New Delhi : The Center on Monday said Kovid-19 patients, especially those being treated in hospitals with oxygen, should be treated with “justice” and claimed that there was a “shortage” of life-giving gas in the country.
In a regular briefing on the steps taken by the government to tackle the COID-11 crisis, Home Ministry (MHA) Additional Secretary Piyush Goyal told reporters that multiple efforts were being made to increase the rapid transport of oxygen to hospitals and patients.
“It is very important for all hospitals to ensure fair use of oxygen as per the guidelines issued by the Union Ministry of Health in this regard. A lot of efforts are being made in this regard and we are also getting positive results.”
“We need to monitor it relentlessly so that a very fair measure of oxygen can be taken,” Goyle said.
He urged the citizens not to “worry about the lack of oxygen in the country”.
“The country has enough oxygen and is trying to get it to the hospital in a very short time.”
“If we wage this war together, I have no doubt that we will win,” the official said.
Goel spoke to reporters in the presence of Joint Secretary, Union Health Ministry Love Lob Agarwal and AIIMS Director Dr Randeep Guleria.
Millions of patients and their families in the country are anxiously shaking hands with hospitals, cylinders, medicines and other medical facilities for oxygen beds as the second wave of the epidemic intensifies.
Goel also sought the support of citizens to prevent any “hoardings or black marketing” of oxygen cylinders, which are made available to patients with asthma due to coronavirus infections.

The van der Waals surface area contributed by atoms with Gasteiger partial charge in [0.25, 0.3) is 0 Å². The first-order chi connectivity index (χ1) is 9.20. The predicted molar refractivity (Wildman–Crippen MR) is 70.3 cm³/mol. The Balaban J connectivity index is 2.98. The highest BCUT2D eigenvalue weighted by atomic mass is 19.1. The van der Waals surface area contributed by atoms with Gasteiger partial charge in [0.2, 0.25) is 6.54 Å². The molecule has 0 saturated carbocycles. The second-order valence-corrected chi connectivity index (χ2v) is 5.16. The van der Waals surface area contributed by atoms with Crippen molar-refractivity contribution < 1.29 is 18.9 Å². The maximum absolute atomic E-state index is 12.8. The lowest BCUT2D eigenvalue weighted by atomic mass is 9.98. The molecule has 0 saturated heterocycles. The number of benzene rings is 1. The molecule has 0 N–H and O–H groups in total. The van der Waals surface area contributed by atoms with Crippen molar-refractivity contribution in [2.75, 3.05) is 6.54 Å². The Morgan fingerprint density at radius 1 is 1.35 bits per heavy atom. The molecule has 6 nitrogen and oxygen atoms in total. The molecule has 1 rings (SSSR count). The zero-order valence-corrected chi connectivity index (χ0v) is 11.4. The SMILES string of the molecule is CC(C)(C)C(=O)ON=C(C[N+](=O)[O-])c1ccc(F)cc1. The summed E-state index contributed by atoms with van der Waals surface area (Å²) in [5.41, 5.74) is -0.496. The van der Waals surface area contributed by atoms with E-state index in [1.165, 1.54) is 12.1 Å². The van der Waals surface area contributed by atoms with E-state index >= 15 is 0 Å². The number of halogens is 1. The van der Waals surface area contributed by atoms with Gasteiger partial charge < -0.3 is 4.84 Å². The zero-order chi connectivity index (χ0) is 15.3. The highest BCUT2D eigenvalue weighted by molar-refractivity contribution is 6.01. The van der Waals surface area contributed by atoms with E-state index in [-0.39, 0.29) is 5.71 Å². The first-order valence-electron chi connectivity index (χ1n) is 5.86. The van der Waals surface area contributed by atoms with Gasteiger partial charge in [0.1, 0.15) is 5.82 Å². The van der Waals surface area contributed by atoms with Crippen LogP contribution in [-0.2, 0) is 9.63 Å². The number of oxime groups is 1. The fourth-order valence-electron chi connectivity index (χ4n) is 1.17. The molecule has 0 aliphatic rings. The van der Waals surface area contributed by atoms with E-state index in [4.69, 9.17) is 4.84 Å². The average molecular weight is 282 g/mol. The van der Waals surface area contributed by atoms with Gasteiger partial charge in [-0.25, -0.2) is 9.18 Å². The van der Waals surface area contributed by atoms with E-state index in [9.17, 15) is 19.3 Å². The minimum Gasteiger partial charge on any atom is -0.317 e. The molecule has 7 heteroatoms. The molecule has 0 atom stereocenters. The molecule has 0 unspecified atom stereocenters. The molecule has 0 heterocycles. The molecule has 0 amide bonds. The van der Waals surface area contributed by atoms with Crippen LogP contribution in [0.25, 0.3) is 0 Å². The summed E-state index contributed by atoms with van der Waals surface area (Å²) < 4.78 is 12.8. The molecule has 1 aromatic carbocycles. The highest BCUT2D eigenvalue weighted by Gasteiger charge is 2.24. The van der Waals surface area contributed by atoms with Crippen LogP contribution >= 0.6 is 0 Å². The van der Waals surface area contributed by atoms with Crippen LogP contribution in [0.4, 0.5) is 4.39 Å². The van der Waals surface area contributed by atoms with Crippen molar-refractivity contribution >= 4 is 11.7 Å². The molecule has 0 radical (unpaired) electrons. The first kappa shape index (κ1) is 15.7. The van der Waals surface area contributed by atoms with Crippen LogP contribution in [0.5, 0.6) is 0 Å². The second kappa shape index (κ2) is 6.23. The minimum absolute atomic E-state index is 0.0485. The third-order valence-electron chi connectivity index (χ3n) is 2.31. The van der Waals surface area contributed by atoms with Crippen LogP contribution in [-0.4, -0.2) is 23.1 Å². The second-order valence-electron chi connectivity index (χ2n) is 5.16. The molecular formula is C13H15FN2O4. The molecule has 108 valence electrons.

The official said that the production of medical oxygen in the country has increased as he quoted the data as saying that the total production on August 1 last year was, 0000 metric tons, now it is nine thousand metric tons.
“It’s 125 percent of the daily production capacity (of medical oxygen),” he said.
He reiterated that despite the increasing demand for medical oxygen for patients due to the rapid growth of COVD-19 infection, the country had “adequate” oxygen and the government was importing it from abroad for future needs.
The official said both traditional and unconventional ways to produce liquid oxygen are being explored and expanded.
He said a team of senior officials from the center, various states, union territories, manufacturers and other stakeholders were assessing the demand for oxygen in the country on a daily basis and oxygen was being allocated to the states as part of a “dynamic process”. Every day.
Goyal said no state’s oxygen demand was being “ignored” and that the center had deployed Indian Air Force (IAF) heavy-lift aircraft to carry empty oxygen tankers and railways from production to their destinations.
He said large-scale medical oxygen production facilities are located in the eastern part of the country and currently the highest demand is in the central and northern regions.
The Additional Secretary said that with the increase in demand for cryogenic oxygen tankers and containers, nitrogen and argon tankers have been instructed to be concealed for vessels carrying oxygen.
Fifty percent of the target has been achieved and more is being done, he said.
“We are importing such tankers by buying or renting them,” he said.
The official said the Ministry of Road Transport and Highways has developed a system through which tracks carrying oxygen cylinders on the roads can be tracked on a real-time basis.
“These tankers are now GPS-tagged and have color-coding systems that tell you whether they are moving, doing stationery, taking unauthorized stops or being diverted from a designated route,” he said.
Goyal said multiple “virtual groups” from the center and the state are monitoring every aspect of oxygen production, transportation and distribution in the country and are also working around the clock to create a “virtual control room” to solve the problem immediately.